For Calvin SD amounts to a universal belief in God the Creator. In regards to SD Calvin gives us the following reasons: (1) Observation shows us that all men demonstrate belief in God. (2) The various expressions of religious worship throughout the world seem to indicate a genuine appeal to a conception of deity or ultimate authority (3) Even those who object to God have a conception of Him that they are objecting to. Such a conception of God renders all men without excuse before God their Creator. Therefore, this natural conception of God that is held by all is related to theological and moral knowledge (Institutes of the Christian Religion, Book 1, Chapter 3)

Calvin also taught that an external knowledge of God can be seen in the physical world. This is similar to what Paul says when writes  “For what can be known about God is plain to them, because God has shown it to them. 20 For his invisible attributes, namely, his eternal power and divine nature, have been clearly perceived, ever since the creation of the world,in the things that have been made. So they are without excuse” (Rom. 1 ). Calvin does not offer a syllogistic argument for God’s existence in his discussion of the external knowledge of God. But he does teach that God’s attributes such as power and wisdom are revealed in creation (Institutes, Book 1, Chapter 5).

For Calvin, knowledge of God is distinguished from knowledge of God the Redeemer. The key distinguishing factor between these is the former is arrived at through natural revelation (external) while the latter through special revelation by the Holy Spirit (internal).

The key take away is the three part aspect to the knowledge of God SD, external, and knowledge of God the redeemer. Understanding how it is that we come to know God will help us understand how it is that we are to do as Christ explained in the Great Commission “make disciples”. Relying solely on external as some tend to do is insufficient. It is when we realize that the work of making disciples is completely God’s work then we can rely on God’s appointed means, the Gospel which is the power unto salvation, and the Holy Spirit the reveal-er of Gospel truth.

Wittgenstein: Paschal Meditation for Easter

“I believe that one of the things Christianity says is that sound doctrines are all useless. That you have to change your life. (Or the direction of your life.) It says that all wisdom is cold; and that you can no more use it for setting your life to rights that you can forge iron when it is cold. The point is that a sound doctrine need not take hold of you; you can follow it as you would a doctor’s prescription. — But here you need something to move you and turn you in a new direction. — (I.e. this is how I understand it.) Once you have been turned around, you must stay turned around. Wisdom is passionless. But faith by contrast is what Kierkegaard calls a passion.” (Culture and Value. Ludwig Wittgenstein)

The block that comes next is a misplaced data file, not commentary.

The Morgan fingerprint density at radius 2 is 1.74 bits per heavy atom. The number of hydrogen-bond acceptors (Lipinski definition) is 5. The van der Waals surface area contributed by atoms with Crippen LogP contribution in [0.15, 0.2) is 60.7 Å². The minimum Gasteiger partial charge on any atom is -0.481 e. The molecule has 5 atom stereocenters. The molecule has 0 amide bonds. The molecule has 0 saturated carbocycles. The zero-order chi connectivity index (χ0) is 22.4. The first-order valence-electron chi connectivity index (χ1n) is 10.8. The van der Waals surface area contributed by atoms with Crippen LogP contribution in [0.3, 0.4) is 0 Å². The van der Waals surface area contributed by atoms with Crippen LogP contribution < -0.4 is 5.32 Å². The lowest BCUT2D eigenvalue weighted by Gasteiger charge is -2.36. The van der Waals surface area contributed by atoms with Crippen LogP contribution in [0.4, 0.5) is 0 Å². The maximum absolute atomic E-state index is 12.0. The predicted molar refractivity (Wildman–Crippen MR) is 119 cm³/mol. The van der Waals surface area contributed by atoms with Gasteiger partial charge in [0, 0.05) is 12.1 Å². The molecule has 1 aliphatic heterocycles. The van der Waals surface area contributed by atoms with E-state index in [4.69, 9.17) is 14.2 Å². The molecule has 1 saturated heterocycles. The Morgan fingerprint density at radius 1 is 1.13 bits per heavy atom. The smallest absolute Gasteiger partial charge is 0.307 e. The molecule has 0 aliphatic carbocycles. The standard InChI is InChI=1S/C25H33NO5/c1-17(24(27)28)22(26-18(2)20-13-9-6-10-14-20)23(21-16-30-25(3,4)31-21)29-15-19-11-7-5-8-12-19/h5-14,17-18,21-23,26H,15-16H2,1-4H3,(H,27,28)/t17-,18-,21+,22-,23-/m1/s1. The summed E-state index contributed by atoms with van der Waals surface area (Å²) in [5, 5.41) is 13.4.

Wittgenstein’s fideism (as well as Kierkegaard’s assumingly) has reached its excess in the claim that sound doctrines are all useless.  The relationship between sound doctrine and life are not among the polarized binaries like good and evil.  The danger is to adopt one to the exclusion of the other.  A life without sound doctrine is much like Tom Petty’s rebel without a clue.  The absence of sound doctrine does not leave one with no doctrine rather what one is left with is doctrine that is unsound.   The opposing distinction “sound doctrine” is articulated by Wittgenstein’s claim to passionless wisdom.  This is a turn from the facts of objective reality to the personalized experience of the subjective self.  But this does not necessarily capture the Christian condition.

Within Christianity there is an exchange between the two so that the Christian life is influenced by sound doctrine.  It is because of sound doctrine that the subjective does not drift into the great wide open.  Conversely it is the subjectivity which gives life to the objective content of sound doctrine.  Why will the subjective hearts of many believers be stirred tomorrow morning on Easter Sunday?  Because of something objective that Christ did 2000 years ago by taking their sin upon Himself and giving them His merited righteousness.  This is the relationship between sound doctrine and passion.